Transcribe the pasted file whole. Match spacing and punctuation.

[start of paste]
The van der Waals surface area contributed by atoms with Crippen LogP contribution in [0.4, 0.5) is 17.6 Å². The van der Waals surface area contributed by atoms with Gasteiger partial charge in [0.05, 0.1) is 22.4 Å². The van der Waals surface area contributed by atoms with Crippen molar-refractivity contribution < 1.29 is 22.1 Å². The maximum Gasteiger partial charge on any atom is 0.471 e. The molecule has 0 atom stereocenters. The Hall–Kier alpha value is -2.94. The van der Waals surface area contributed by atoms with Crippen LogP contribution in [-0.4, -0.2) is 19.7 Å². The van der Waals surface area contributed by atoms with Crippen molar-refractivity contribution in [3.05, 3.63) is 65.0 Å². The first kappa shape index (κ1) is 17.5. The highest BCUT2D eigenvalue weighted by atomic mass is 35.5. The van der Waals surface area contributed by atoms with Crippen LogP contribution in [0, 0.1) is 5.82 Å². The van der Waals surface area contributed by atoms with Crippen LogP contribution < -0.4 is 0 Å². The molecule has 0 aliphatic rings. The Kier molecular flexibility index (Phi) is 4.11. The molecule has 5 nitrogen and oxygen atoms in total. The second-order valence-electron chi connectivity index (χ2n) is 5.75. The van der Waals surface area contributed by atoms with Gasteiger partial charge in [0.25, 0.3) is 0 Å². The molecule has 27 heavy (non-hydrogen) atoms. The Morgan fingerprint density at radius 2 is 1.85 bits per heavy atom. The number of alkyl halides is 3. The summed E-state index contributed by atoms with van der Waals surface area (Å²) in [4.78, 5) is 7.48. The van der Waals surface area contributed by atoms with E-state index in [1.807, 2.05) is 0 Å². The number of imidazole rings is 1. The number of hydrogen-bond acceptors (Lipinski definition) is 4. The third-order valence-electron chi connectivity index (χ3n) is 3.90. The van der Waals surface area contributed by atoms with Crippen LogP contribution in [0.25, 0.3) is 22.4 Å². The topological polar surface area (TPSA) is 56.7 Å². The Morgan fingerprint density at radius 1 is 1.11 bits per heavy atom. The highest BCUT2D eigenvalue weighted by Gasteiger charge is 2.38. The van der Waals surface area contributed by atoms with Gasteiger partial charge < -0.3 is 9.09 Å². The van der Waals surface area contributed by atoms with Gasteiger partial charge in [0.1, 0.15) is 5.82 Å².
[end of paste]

The van der Waals surface area contributed by atoms with Crippen LogP contribution in [0.4, 0.5) is 17.6 Å². The van der Waals surface area contributed by atoms with Gasteiger partial charge in [0.05, 0.1) is 22.4 Å². The van der Waals surface area contributed by atoms with Crippen molar-refractivity contribution < 1.29 is 22.1 Å². The maximum Gasteiger partial charge on any atom is 0.471 e. The molecule has 0 atom stereocenters. The Hall–Kier alpha value is -2.94. The van der Waals surface area contributed by atoms with Crippen LogP contribution in [-0.4, -0.2) is 19.7 Å². The van der Waals surface area contributed by atoms with Crippen molar-refractivity contribution in [3.05, 3.63) is 65.0 Å². The first kappa shape index (κ1) is 17.5. The highest BCUT2D eigenvalue weighted by atomic mass is 35.5. The van der Waals surface area contributed by atoms with Crippen LogP contribution in [0, 0.1) is 5.82 Å². The van der Waals surface area contributed by atoms with Crippen LogP contribution < -0.4 is 0 Å². The molecule has 0 aliphatic rings. The Kier molecular flexibility index (Phi) is 4.11. The molecule has 5 nitrogen and oxygen atoms in total. The second-order valence-electron chi connectivity index (χ2n) is 5.75. The van der Waals surface area contributed by atoms with Gasteiger partial charge in [0.25, 0.3) is 0 Å². The molecule has 27 heavy (non-hydrogen) atoms. The Morgan fingerprint density at radius 2 is 1.85 bits per heavy atom. The number of alkyl halides is 3. The summed E-state index contributed by atoms with van der Waals surface area (Å²) in [4.78, 5) is 7.48. The van der Waals surface area contributed by atoms with E-state index in [1.807, 2.05) is 0 Å². The number of imidazole rings is 1. The number of hydrogen-bond acceptors (Lipinski definition) is 4. The third-order valence-electron chi connectivity index (χ3n) is 3.90. The van der Waals surface area contributed by atoms with Crippen LogP contribution in [0.25, 0.3) is 22.4 Å². The topological polar surface area (TPSA) is 56.7 Å². The Morgan fingerprint density at radius 1 is 1.11 bits per heavy atom. The highest BCUT2D eigenvalue weighted by Gasteiger charge is 2.38. The van der Waals surface area contributed by atoms with Gasteiger partial charge < -0.3 is 9.09 Å². The van der Waals surface area contributed by atoms with Gasteiger partial charge in [0.1, 0.15) is 5.82 Å².